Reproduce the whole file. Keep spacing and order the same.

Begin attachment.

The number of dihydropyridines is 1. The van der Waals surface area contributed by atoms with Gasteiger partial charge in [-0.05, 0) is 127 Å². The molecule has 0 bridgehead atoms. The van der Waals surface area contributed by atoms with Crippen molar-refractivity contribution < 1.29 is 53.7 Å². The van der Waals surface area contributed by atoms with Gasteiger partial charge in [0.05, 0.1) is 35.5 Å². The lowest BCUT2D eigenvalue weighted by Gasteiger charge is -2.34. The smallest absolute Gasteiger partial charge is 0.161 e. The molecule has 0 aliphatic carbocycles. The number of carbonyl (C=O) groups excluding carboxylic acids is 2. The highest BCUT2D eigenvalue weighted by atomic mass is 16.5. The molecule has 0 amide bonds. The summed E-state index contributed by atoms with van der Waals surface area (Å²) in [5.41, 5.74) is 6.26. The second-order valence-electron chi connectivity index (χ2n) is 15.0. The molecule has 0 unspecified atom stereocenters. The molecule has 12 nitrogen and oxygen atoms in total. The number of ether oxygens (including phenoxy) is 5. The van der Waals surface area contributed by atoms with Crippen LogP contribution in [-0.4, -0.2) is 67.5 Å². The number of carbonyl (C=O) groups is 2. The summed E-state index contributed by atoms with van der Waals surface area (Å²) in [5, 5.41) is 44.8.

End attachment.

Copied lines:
The number of dihydropyridines is 1. The van der Waals surface area contributed by atoms with Gasteiger partial charge in [-0.05, 0) is 127 Å². The molecule has 0 bridgehead atoms. The van der Waals surface area contributed by atoms with Crippen molar-refractivity contribution < 1.29 is 53.7 Å². The van der Waals surface area contributed by atoms with Gasteiger partial charge in [0.05, 0.1) is 35.5 Å². The lowest BCUT2D eigenvalue weighted by Gasteiger charge is -2.34. The smallest absolute Gasteiger partial charge is 0.161 e. The molecule has 0 aliphatic carbocycles. The number of carbonyl (C=O) groups excluding carboxylic acids is 2. The highest BCUT2D eigenvalue weighted by atomic mass is 16.5. The molecule has 0 amide bonds. The summed E-state index contributed by atoms with van der Waals surface area (Å²) in [5.41, 5.74) is 6.26. The second-order valence-electron chi connectivity index (χ2n) is 15.0. The molecule has 0 unspecified atom stereocenters. The molecule has 12 nitrogen and oxygen atoms in total. The number of ether oxygens (including phenoxy) is 5. The van der Waals surface area contributed by atoms with Crippen LogP contribution in [-0.4, -0.2) is 67.5 Å². The number of carbonyl (C=O) groups is 2. The summed E-state index contributed by atoms with van der Waals surface area (Å²) in [5, 5.41) is 44.8.